The townspeople remembered Jaegerstaetter fondly as a lusty, a rowdy youth, always ready for a brawl, and a little less fondly as a man who had undergone a conversion from nominal Catholic to committed daily communicant and sexton of the parish church. They attributed his conversion to his wife, a pious and very beautiful woman who bore him three daughters. He still enjoyed a beer or two, but Franz’s visits to the tavern became less frequent after his conversion, largely because they often ended in political arguments about the benefits of the Nazi regime. Jaegerstaetter operated a small farm, but he refused any government subsidy or any cash allotment for his children from the Nazi state, again, the only one in town to do so. And when he was greeted with “Heil Hitler,” he responded with “Pfui Hitler!” That annoyed some of his fellow citizens.
Gordon visited Jaegerstaetter’s widow and their children, a few times. He dropped in on the widow just before his departure back to the States, to say good-bye. He thought his work was over. He had collected all the data he needed for an attitudinal study of a social deviant in Nazi Austria. But just as he was about to take his leave, the widow, Franziska, told Gordon she had been keeping something up attic she had never shown anyone before. She handed Gordon a packet of letters that Franz had written her from prison, and a series of essays he had written on the nature of Nazism and the responsibility of a Christian in the face of it. Here was a peasant, hidden away from the world of ideas, a man of grammar school education, but a man who saw what few others saw: the evil, pagan, idolatrous nature of Nazism. He recalled in one of his essays a dream he had. There was a train, a brightly painted and decorated train winding its way around a mountain. Men and women ran and jumped to board it, and children too. Then a voice was heard over a loudspeaker: “This train is going to Hell!” And yet the people scrambled over each other to get on board. The train, Franz wrote, stood for Hitler and the Nazi program. He would not board that train to Hell! He refused the military oath and was beheaded in Brandenburg on the 9th of August, 1943.
Franz Jaegerstaetter had no reason to think that anyone anywhere outside his small village would ever know of his sacrifice. That is why Gordon Zahn entitled his story In Solitary Witness, published in 1964. That book inspired and encouraged many young men of the Viet Nam war period. But the book also opened old wounds. It exposed, once again, the black eye the Church in Austria and Germany had given itself during the Nazi years. After the war, Jaegerstaetter was proposed for canonization as a saint, a martyr for the faith, but many bishops thought this was an implicit criticism of themselves and their support of Hitler’s wars and took offense. But now, sixty-four years after his death, this coming Friday, October 26, 2007, at the request of the entire body of Catholic bishops of Austria, Pope Benedict has authorized the beatification of Franz Jaegerstaetter, at a ceremony to take place in the Cathedral of Linz, the town where he had been imprisoned. He is to be held up as a model of authentic Christian discipleship for our time, a model for youth to imitate.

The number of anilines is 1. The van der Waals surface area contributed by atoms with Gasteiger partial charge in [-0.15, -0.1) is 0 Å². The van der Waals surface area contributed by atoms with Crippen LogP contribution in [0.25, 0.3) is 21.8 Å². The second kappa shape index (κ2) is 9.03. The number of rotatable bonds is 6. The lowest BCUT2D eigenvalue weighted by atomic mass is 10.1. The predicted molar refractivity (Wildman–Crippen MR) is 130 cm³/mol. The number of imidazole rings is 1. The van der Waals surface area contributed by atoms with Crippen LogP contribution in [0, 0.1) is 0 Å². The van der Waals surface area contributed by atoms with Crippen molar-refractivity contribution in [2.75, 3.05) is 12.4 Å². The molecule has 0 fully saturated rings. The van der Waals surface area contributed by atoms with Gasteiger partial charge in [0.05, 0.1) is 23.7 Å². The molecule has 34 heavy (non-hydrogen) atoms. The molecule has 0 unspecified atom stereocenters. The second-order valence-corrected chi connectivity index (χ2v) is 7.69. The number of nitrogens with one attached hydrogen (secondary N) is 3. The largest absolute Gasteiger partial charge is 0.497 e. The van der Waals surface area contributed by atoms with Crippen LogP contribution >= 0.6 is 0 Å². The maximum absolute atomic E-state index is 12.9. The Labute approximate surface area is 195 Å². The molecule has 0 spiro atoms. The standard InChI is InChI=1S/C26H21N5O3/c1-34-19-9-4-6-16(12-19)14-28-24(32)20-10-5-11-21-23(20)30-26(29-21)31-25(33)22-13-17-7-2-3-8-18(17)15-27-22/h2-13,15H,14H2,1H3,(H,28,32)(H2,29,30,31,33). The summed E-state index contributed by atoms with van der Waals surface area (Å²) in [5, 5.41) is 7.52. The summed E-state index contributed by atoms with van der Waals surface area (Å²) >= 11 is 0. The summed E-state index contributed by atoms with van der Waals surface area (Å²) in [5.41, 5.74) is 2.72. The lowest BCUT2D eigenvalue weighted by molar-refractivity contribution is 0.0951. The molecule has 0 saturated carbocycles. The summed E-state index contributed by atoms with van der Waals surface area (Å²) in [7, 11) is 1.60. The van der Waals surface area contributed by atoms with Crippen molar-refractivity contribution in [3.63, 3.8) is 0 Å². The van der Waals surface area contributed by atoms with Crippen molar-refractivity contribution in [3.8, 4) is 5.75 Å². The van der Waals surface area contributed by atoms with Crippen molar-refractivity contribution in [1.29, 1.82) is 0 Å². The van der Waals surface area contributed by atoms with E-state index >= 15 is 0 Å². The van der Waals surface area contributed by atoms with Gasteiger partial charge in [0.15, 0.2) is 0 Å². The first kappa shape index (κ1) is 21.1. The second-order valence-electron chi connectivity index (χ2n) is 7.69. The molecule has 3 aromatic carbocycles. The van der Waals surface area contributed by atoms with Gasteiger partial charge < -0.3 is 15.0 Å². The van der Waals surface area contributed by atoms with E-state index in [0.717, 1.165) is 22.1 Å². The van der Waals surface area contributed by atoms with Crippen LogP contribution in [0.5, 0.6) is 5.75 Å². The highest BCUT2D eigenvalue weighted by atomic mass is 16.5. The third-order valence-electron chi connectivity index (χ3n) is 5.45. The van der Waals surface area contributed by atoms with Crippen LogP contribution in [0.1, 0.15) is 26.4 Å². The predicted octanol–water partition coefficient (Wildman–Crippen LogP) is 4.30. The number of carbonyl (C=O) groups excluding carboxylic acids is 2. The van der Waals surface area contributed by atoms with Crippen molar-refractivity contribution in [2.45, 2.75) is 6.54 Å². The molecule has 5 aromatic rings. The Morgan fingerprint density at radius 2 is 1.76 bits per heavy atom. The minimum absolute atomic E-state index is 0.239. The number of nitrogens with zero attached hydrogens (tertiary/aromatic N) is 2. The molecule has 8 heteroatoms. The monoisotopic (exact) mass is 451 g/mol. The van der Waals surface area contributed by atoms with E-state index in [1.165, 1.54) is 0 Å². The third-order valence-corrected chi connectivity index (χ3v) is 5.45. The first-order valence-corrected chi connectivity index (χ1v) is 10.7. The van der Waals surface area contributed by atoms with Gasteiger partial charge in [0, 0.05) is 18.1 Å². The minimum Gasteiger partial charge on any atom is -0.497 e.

It wasn’t politics that motivated Franz Jaegerstaetter. It was the Christian Gospel. It was the love of Christ, his faith in Jesus Christ as Lord and Redeemer and in his Church, no matter how compromised it may have been. Franz Jaegerstaetter had found a way of praying without ceasing, of perseverance in the faith. His was the triumph. His widow, now 94 years old, will be there at St. Mary’s Cathedral in Linz next Friday. But Gordon Zahn will not. He will be in his room at an old folks’ home in Milwaukee, deep into his Alzheimer’s disease. Maybe, for a moment, he will be aware of the great things that have come from his work and his faith and his perseverance.
Now it is for others, younger, to take up the task, lest the Church of our time and country suffer a black eye. There’s a train at our station too. It’s bright and shiny, but it is a train to Hell. It’s not Nazism, thank God. It is egoism that denies community and the common good. It is materialism and consumerism. It is an unsustainable life-style that requires pillage and murder and war to feed itself.
When the Son of Man comes, will he find faith on this earth?